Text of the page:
HomeWhat's FeaturedAbout UsWhat We Treat & Who We ServeThis Journey is a PartnershipAdoption & Attachment Program (AAP)In-Home Services (IHS)Family Life Center (FLC)Case Managment Services (CMS)DC Office - Signature Case Management (SCM)Life CoachingEmployee Assistance Program ServicesOur PublicationsClient ResourcesContact UsPayment OptionsEmployment Opportunities
Client Resources

The information contained on this page, is provided for information purposes. Please consult a trained mental health professional for assistance.
What Is Secure Attachment?
     Secure attachment is a natural, lifelong process during which an individual develops responsive relationships. For an infant or child, these relationships make it possible for the basic needs of safety, closeness, and care to be met by being physically, emotionally, and psychologically trusting of another person.
     Secure attachment gives a child a deep sense that the primary caregiver, usually a parent, is reliable, nurturing, and a wise source of guidance while providing loving discipline. This kind of attachment is formed by an intricate, delicately balanced integration of cognitive, emotional, physical, and neurological information gained by the infant during interactions with significant people and the environment.
     For adults, secure attachment is a person’s ability to commit to a relationship with another adult in a meaningful and intimate way. Securely attached relationships form the basis for confident, competent functioning in all areas of life.
What Is Problematic Attachment?
People with problematic attachment have difficulty trusting others and frequently feel compelled to control situations. Sometimes problematic attachment patterns are seen in children who have posttraumatic stress symptoms. Problematically attached people can resort to controlling others even to the point of creating dangerous situations. This desire to control may be driven by:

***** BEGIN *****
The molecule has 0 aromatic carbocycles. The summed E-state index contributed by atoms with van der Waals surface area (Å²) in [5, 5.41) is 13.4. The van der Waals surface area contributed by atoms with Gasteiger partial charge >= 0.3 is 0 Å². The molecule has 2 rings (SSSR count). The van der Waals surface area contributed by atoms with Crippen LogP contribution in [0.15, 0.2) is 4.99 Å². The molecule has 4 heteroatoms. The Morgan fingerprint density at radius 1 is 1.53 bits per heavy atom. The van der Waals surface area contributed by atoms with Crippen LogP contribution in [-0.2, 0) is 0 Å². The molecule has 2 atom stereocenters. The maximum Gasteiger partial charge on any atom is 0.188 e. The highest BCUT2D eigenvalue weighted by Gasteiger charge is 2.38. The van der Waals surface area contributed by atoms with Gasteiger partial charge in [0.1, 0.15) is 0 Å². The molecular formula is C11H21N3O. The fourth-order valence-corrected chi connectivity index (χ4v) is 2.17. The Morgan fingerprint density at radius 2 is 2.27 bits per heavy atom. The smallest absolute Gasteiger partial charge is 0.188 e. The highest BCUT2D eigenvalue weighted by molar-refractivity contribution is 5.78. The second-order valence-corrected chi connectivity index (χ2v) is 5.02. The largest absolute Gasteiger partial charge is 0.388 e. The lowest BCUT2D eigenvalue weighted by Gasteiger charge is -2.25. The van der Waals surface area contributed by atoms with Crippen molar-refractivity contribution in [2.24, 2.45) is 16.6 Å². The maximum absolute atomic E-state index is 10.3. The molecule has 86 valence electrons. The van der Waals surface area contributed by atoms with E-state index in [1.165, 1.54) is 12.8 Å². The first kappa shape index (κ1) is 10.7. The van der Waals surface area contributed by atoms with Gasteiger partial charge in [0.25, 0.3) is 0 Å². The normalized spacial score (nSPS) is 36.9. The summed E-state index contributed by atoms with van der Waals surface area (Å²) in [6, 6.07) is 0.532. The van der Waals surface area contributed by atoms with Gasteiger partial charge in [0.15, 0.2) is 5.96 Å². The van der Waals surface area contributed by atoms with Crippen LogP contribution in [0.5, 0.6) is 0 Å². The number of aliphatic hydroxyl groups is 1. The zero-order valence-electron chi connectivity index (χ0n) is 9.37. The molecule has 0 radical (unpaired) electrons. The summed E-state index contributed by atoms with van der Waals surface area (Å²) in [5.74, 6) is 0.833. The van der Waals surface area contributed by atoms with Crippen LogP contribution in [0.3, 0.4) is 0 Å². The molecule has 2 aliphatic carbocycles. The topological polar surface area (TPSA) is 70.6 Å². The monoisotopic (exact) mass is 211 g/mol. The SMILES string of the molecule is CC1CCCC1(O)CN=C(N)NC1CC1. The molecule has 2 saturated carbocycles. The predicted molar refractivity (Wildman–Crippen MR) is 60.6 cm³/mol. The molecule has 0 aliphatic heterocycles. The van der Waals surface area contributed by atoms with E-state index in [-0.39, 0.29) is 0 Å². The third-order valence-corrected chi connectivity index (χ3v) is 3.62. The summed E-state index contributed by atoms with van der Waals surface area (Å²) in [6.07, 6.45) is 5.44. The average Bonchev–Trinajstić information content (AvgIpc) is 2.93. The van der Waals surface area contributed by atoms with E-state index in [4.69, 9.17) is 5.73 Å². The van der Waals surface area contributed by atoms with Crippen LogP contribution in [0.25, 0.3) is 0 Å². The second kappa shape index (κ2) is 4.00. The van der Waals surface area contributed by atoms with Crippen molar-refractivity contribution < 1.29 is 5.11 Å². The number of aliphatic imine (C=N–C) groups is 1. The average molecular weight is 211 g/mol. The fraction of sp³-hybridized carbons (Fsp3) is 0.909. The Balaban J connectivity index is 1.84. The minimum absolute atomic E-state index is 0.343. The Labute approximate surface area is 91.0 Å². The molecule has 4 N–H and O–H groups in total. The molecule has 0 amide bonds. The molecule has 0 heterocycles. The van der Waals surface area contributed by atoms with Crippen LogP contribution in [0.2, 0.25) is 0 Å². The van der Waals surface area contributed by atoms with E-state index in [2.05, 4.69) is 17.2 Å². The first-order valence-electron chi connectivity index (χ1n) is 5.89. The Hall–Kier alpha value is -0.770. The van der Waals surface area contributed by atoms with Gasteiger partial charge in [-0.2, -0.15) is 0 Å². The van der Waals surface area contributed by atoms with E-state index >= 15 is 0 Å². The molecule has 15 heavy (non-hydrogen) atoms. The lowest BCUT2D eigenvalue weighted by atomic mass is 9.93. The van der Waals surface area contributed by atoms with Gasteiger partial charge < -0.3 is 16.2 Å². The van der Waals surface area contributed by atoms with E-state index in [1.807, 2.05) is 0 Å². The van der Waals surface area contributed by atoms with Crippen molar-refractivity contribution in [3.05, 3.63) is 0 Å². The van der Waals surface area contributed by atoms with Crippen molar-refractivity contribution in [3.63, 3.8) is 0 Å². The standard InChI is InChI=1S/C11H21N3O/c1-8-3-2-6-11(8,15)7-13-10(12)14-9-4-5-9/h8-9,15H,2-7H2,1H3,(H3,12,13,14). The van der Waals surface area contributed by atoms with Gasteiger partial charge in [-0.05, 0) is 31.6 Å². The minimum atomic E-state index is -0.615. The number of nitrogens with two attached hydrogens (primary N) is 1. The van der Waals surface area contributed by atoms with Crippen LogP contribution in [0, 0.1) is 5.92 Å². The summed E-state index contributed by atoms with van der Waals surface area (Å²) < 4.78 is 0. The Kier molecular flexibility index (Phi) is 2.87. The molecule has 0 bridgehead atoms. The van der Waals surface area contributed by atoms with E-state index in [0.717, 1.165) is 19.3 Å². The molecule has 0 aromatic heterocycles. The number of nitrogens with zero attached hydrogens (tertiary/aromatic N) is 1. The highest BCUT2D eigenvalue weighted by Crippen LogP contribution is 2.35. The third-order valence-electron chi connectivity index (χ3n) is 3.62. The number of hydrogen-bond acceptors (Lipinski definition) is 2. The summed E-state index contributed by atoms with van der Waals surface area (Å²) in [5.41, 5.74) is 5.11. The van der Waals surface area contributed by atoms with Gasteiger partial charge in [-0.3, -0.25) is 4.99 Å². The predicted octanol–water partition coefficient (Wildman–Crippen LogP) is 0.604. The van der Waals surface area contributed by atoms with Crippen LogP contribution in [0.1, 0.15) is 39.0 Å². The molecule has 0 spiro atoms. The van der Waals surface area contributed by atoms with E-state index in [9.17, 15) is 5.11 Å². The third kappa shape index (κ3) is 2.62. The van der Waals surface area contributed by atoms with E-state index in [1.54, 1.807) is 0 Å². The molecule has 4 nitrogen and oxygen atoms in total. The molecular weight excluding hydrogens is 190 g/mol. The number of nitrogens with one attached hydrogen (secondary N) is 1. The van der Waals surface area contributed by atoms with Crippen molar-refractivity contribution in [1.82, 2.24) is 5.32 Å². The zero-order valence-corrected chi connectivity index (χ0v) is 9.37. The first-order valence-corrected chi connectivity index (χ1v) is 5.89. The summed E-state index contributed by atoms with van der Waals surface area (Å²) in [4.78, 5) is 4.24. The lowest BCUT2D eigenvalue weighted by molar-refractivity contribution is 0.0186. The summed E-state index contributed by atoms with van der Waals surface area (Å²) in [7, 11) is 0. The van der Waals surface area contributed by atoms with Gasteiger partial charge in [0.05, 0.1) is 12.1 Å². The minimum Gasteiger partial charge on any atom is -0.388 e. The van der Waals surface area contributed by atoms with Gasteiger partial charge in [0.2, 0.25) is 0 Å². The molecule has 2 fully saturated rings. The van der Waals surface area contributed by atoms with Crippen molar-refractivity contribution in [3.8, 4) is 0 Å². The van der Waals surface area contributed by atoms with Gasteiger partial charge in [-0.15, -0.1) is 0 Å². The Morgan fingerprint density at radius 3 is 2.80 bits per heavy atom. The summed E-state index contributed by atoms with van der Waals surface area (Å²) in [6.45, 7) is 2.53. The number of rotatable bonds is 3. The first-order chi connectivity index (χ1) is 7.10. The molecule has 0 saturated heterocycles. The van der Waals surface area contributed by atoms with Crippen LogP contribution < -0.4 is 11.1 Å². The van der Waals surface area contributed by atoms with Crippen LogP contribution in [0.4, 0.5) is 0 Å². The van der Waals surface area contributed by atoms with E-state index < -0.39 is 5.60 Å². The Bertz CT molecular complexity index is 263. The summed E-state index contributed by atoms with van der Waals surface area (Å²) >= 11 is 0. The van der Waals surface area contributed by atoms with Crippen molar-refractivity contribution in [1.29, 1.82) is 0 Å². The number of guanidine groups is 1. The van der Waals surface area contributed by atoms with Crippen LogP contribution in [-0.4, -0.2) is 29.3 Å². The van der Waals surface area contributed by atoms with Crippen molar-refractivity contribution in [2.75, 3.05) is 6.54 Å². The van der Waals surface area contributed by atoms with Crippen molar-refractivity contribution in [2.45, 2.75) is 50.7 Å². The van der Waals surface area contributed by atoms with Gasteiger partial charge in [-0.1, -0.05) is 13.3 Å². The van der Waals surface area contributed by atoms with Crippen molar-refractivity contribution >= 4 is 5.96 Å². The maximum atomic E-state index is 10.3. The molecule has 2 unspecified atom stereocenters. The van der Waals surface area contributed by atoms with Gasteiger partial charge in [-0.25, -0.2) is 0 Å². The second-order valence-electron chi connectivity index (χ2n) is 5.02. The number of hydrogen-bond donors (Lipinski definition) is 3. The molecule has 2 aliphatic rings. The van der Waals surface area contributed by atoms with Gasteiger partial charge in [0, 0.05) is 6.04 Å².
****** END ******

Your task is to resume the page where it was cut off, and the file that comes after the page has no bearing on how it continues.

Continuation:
• Inability to explore situations with confidence
  • Inability to be soothed or comforted
  • Fear of closeness, commitment, or intimacy
  • Discomfort with or tendency to dismiss feelings
  • Feelings of inadequacy or powerlessness
  • Fear of being unloved or rejected
  • Sense of loneliness and alienation
  • Stormy and/or distant relationships
What Creates Problematic Attachment?
Attachment problems may develop as a result of the following risk factors:
  • Premature or difficult birth
  • Early bonding interruption (includes prenatal)
  • Multiple placements/adoption
  • Separations, hospitalizations/institutionalizations
  • Abuse, neglect, sexual trauma
  • Painful/chronic medical conditions or intrusive interventions
  • Chaotic family situations/domestic violence
  • Lack of nurturing and love, especially in the first 5 years of life
  • Tragic parental loss/abandonment
  • Inconsistent parental nurturing due to mental illness
  • Substance abuse
  • Interruption in parent contact due to divorce, military assignments or parent work schedules, incarceration, etc.
  • Parent-child role reversal
  • Problems with parental ability to respond to child attachment/exploration needs
Serious/Severe Symptoms of Problematic Attachment
Depending on the person, some of the following behaviors might be observed in people with attachment problems:
  • Pervasive problem expressing attachment needs
  • Frequent difficulty exploring the environment
  • Superficially charming/manipulative behavior
  • Inability to give and receive affection in a genuine way